Fragile X syndrome

Kimon Bekelis MD (Dr. Bekelis of Dartmouth-Hitchcock Medical Center has no relevant financial relationships to disclose.)
Robert J Singer MD (Dr. Singer of Dartmouth-Hitchcock Medical Center/Geisel School of Medicine at Dartmouth has no relevant financial relationships to disclose.)
Bernard Maria MD, editor. (Dr. Maria of Icahn School of Medicine at Mount Sinai and Director of Pediatric Neurology and Developmental Medicine at Goryeb Children)
Originally released March 25, 1994; last updated September 12, 2016; expires September 12, 2019

This article includes discussion of fragile X syndrome, Martin-Bell syndrome, fragile X-linked mental retardation, and fra X syndrome. The foregoing terms may include synonyms, similar disorders, variations in usage, and abbreviations.

Overview

Fragile X syndrome is a classic neurologic disease with unique manifestations on the clinical and molecular level. It is the most common cause of mental retardation and can render symptoms of speech and developmental delay. Further, it represents one of the many important inherited diseases that are caused by expansions or amplification of short DNA repeats on specific genes. This article will help elucidate the significance of the fragile X syndrome as well as the newly described fragile X tremor-ataxia syndrome (FXTAS) for both younger and older patients and will provide insight on the potential benefits of a diagnostic workup and particular situations where a screening may be beneficial. It will also point to current research that has lead to possible future treatments for symptoms of fragile X syndrome.

Historical note and terminology

Fragile X syndrome is the most common inherited cause of mental retardation. It is named for the folate sensitive fragile site Xq27.3 and is caused by an expansion or amplification of a CGG trinucleotide repeat in the first exon of the fragile X mental retardation gene (FMR1), located on the long arm of the X chromosome. It affects males more severely and more frequently than females. It is a paradigm of a neurologic disease with a well-recognized phenotype and a clearly defined genetic and molecular basis that explains a complex mode of inheritance and the associated phenomenon of anticipation.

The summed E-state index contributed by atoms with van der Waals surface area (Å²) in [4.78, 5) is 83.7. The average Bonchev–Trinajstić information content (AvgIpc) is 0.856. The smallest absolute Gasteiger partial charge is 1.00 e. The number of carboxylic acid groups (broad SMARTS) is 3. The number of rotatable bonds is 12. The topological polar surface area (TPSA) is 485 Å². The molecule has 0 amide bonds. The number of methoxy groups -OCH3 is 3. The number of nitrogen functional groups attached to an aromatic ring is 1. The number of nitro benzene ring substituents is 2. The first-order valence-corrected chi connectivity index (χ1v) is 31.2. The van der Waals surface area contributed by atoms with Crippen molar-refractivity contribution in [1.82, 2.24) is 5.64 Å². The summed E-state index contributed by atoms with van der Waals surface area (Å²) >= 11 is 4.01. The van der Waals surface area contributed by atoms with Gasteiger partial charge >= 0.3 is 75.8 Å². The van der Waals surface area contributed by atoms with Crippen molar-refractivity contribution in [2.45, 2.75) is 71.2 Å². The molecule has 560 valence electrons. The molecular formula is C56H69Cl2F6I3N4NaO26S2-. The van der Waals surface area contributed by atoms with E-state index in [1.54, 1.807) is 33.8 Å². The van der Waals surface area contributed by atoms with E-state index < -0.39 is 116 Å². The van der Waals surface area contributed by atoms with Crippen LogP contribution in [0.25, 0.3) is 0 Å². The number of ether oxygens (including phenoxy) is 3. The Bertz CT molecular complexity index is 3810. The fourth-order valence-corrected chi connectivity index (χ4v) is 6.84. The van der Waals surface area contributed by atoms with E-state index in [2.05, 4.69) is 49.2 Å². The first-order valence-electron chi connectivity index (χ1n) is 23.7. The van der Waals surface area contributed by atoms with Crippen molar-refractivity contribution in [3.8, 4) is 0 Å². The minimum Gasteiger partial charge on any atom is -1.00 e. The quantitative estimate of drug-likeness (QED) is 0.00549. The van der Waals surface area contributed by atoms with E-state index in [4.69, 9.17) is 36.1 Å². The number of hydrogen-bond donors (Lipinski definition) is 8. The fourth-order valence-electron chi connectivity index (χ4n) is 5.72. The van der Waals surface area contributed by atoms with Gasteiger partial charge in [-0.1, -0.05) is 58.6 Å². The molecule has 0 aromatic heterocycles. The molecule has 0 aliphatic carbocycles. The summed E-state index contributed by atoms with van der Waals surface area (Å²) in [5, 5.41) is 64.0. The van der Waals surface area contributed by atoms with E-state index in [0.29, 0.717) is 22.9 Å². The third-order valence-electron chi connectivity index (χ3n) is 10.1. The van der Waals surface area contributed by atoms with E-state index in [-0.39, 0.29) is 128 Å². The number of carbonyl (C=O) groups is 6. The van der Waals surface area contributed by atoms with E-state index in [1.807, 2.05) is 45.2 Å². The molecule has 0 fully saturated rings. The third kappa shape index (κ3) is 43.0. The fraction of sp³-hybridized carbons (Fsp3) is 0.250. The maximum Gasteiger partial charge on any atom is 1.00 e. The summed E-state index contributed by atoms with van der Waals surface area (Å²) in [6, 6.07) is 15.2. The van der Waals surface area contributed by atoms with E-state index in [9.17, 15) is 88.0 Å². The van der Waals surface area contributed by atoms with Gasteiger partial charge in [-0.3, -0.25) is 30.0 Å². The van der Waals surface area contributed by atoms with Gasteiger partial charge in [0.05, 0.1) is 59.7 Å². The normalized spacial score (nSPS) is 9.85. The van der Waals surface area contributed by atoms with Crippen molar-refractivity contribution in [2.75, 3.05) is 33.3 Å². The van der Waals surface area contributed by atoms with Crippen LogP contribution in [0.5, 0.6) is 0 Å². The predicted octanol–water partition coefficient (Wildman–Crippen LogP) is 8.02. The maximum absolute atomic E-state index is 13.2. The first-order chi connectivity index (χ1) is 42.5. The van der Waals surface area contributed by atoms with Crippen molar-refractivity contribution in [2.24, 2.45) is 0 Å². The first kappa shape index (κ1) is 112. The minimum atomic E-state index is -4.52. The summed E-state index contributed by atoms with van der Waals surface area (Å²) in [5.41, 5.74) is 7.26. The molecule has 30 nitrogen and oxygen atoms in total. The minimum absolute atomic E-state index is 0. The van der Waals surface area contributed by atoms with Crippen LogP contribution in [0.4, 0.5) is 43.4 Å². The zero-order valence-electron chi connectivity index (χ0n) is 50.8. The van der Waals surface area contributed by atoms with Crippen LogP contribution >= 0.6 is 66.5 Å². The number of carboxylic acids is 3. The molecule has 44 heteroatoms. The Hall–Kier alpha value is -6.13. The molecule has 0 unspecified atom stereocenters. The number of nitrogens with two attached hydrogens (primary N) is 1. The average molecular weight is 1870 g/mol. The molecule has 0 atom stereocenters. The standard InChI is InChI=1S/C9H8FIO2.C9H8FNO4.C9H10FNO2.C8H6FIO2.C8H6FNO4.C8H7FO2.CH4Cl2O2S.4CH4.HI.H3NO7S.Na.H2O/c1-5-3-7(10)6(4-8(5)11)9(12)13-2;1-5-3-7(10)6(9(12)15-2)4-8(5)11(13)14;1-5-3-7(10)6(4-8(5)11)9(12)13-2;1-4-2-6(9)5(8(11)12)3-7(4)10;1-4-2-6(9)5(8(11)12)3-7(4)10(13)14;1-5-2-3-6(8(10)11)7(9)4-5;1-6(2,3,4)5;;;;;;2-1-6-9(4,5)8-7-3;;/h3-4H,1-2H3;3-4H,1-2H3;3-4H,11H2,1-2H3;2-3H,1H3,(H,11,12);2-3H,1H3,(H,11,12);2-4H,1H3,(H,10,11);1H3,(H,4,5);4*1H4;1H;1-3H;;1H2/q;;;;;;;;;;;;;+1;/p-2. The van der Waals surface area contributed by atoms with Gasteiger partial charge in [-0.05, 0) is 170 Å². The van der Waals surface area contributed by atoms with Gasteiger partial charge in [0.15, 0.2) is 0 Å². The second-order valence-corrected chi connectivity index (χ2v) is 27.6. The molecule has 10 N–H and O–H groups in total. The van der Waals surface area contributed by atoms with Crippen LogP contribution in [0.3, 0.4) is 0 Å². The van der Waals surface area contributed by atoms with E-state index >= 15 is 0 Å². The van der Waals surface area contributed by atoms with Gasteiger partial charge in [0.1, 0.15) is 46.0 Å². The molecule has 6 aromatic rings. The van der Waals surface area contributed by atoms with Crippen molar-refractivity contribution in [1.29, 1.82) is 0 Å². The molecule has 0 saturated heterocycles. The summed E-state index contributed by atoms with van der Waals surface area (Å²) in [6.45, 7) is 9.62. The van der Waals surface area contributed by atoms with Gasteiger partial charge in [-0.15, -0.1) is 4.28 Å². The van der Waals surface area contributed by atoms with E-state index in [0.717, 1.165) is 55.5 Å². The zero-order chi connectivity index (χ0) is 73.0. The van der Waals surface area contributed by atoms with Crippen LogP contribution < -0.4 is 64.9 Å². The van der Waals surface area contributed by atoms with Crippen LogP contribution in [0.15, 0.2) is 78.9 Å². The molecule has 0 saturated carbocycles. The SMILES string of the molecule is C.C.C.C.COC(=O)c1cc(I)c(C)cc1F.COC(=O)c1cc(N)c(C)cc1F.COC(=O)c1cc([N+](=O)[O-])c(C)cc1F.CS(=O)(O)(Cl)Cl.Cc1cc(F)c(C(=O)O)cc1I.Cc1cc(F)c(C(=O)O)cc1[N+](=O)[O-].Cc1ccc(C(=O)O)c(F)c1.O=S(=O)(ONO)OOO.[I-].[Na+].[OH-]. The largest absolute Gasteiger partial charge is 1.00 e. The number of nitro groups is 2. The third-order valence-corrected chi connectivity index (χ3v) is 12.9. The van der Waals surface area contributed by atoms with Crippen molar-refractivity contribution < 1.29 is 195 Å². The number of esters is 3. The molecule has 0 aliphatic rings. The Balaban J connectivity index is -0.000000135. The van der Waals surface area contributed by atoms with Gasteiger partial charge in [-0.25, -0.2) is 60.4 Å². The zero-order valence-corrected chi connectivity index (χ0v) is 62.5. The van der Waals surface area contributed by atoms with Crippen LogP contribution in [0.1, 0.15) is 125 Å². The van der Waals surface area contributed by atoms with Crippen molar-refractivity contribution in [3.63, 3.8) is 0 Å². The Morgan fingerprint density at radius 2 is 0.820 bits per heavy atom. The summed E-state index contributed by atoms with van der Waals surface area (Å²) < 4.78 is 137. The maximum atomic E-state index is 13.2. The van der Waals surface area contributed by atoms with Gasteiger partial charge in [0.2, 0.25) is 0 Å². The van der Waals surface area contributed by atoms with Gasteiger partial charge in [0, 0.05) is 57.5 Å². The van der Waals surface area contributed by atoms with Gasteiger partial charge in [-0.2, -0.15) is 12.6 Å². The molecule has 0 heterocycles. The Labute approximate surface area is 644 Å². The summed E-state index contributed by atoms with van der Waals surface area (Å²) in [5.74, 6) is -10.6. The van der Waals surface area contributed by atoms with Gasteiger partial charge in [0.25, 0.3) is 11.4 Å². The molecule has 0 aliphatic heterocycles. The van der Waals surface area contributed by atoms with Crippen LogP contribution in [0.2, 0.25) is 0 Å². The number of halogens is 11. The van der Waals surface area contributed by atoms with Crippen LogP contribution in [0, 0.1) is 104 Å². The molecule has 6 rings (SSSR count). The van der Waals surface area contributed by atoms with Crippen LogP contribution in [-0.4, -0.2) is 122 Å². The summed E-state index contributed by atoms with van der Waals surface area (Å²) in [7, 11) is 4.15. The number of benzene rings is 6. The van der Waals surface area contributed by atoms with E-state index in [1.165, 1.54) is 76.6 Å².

Martin and Bell first described this syndrome in 1943 (Martin and Bell 1943). In 1969, Lubs was the first to demonstrate a fragile site on the X chromosome (Lubs 1969). In 1977, Sutherland showed this to be a reliable finding in cells cultured in a folate deficient medium (Sutherland 1977). In 1980, Turner and colleagues recognized the combination of macroorchidism and mental retardation in males in conjunction with a fragile site to be a distinct clinical entity (Turner et al 1980). Verkerk and colleagues discovered the molecular basis of the condition in 1991 (Verkerk et al 1991).

In 2001, Hagerman and colleagues first recognized Fragile X-associated tremor/ataxia syndrome (FXTAS), a late-onset progressive neurologic disorder. FXTAS develops in a subset of fragile X premutation carriers and involves gait ataxia, action tremor, parkinsonism, peripheral neuropathy, autonomic disorders, cognitive impairment (Hagerman et al 2001), and essential tremor (Gorman et al 2008). The elevated mRNA in fragile X premutation carriers are vulnerable to neurotoxin, leading to early cell death and brain disease, consistent with FXTAS exhibiting neuropsychiatric and neurologic symptoms (Paul et al 2010).

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